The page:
CSAs are regionally located DHS personnel who direct coordination, outreach, and regional support to protect cyber components essential to the sustainability, preparedness, and protection of the Nation’s critical infrastructure and SLTT governments. CSAs offer immediate and sustained assistance to prepare and protect SLTT and private entities. CSAs bolster the cybersecurity preparedness, risk mitigation, and incident response capabilities of these entities and bring them into closer coordination with the Federal government. CSAs represent a front line approach and promote resilience of key cyber infrastructures throughout the U.S. and its territories. For more information about CSAs, please email cyberadvisor@hq.dhs.gov.

Protective Security Advisors (PSAs)

PSAs are trained critical infrastructure protection and vulnerability mitigation subject matter experts. Regional Directors are Supervisory PSAs, responsible for the activities of eight or more PSAs and geospatial analysts, who ensure all Office of Infrastructure Protection critical infrastructure protection programs and services are delivered to Federal and SLTT stakeholders and private sector owners and operators. The PSA program focuses on physical site security and resiliency assessments, planning and engagement, incident management assistance, and vulnerability and consequence information sharing. For more information about PSAs, visit: http://dhs.gov/protective-security-advisors.

Cyber Incident Response and Analysis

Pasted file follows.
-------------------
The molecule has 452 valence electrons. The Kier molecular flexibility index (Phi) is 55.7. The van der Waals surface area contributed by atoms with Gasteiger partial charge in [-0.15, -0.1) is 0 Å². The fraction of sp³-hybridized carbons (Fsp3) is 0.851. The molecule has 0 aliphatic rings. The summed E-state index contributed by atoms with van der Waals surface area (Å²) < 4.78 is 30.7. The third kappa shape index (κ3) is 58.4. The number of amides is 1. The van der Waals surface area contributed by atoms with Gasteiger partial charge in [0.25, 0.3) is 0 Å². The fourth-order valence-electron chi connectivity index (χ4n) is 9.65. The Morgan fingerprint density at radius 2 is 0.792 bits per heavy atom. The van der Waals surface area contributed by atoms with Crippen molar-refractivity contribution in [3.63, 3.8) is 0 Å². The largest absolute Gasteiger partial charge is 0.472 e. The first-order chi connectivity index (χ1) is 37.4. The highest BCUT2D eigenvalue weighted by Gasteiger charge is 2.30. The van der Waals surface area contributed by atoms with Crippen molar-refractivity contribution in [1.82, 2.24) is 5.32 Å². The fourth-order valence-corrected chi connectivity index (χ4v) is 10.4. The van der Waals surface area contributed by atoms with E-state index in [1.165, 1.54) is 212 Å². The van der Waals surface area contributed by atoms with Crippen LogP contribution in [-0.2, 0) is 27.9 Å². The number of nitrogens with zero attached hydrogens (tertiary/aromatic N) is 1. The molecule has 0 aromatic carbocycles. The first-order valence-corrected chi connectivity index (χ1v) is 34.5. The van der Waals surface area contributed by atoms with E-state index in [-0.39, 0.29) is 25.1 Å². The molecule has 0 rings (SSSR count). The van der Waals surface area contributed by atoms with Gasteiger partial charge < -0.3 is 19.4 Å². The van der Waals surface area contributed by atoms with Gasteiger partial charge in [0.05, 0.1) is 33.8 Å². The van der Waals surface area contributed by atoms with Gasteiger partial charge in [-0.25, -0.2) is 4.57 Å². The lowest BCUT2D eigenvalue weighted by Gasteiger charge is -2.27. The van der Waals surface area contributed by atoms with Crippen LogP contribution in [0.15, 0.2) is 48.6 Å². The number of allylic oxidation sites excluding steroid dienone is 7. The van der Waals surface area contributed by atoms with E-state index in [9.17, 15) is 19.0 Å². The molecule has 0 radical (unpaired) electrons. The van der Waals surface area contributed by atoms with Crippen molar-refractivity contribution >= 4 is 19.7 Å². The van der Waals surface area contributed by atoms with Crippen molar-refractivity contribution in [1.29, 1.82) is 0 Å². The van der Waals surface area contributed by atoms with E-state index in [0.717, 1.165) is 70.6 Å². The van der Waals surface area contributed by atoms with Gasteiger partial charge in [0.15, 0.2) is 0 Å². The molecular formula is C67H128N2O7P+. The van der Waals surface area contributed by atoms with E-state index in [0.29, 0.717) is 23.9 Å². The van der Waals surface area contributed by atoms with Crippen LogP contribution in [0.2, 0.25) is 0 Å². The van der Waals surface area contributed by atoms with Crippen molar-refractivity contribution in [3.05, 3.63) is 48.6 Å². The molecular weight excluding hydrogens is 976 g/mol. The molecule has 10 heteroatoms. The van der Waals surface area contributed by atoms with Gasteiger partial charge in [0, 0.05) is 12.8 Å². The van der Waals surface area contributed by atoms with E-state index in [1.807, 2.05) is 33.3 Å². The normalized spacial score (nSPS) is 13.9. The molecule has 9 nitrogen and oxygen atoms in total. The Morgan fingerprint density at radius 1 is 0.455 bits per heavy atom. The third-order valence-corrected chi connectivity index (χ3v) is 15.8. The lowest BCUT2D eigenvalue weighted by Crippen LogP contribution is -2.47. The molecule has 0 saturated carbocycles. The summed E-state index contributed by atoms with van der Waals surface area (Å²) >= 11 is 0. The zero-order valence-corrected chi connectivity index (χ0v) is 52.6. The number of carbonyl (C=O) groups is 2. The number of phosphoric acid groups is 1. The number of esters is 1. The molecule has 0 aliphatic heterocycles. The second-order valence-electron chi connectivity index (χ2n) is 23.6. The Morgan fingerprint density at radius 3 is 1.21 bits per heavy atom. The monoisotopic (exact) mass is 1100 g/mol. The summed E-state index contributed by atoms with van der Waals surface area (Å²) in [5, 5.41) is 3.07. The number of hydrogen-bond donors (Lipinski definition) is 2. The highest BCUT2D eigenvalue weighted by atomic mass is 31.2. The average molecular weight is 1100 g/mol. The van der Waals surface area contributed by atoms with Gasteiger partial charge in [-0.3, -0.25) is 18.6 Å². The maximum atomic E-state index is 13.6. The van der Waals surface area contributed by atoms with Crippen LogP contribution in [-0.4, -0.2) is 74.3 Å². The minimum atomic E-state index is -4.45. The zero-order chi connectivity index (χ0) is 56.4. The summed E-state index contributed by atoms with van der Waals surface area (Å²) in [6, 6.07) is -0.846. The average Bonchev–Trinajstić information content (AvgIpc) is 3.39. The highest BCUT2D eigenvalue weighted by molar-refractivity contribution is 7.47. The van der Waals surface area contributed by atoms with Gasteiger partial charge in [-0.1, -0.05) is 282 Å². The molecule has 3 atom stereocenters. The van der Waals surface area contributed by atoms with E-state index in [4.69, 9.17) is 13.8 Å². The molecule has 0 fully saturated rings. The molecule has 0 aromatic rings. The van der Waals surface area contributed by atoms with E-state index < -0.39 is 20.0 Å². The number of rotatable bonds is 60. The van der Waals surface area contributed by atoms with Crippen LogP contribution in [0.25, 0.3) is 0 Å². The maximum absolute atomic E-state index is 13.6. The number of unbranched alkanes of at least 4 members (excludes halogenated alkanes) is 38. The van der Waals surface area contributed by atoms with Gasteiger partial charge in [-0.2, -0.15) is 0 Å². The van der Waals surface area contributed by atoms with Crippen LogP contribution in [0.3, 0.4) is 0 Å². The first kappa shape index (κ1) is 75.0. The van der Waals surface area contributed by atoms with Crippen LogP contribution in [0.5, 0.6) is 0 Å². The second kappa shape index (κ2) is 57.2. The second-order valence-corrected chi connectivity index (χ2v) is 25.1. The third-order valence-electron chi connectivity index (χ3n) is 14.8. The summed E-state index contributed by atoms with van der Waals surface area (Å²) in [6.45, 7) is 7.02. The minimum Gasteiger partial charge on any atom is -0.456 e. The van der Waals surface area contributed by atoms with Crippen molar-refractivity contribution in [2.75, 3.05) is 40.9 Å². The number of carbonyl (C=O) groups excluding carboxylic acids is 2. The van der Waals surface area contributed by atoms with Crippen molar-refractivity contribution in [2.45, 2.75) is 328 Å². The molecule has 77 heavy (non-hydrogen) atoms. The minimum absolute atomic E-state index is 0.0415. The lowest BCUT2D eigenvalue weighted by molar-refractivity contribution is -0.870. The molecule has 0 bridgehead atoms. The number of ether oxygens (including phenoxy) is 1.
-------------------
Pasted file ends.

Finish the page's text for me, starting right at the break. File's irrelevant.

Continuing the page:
The Industrial Control Systems Cyber Emergency Response Team (ICS-CERT) offers incident response services to critical infrastructure asset owners that are experiencing impacts from cyber attacks. Services include digital media and malware analysis, identification of the source of an incident, analyzing the extent of the compromise, and developing strategies for recovery and improving defenses. Incident response teams also provide concepts for improving intrusion detection capabilities and ways to eliminate vulnerabilities and minimize losses from a cyber attack. For more information or to request response services, email: ics-cert@hq.dhs.gov.

Cybersecurity Service Offering Reference Aids

DHS’s National Protection and Programs Directorate (NPPD) has developed a list of freely-available reports and resources pertinent to managing the acquisition of cybersecurity services. It is not intended to be exhaustive, but covers a wide range of cybersecurity services including cloud service providers, cyber incident response, cloud computing, software assurance, and industrial control systems. While most of the recommendations and reports below are vendor-agnostic, some identify specific service providers that have met a certification criteria related to their service offerings. DHS does not endorse any particular service provider or offering.  Access the reference aids here: Cybersecurity Service Offering Reference Aids.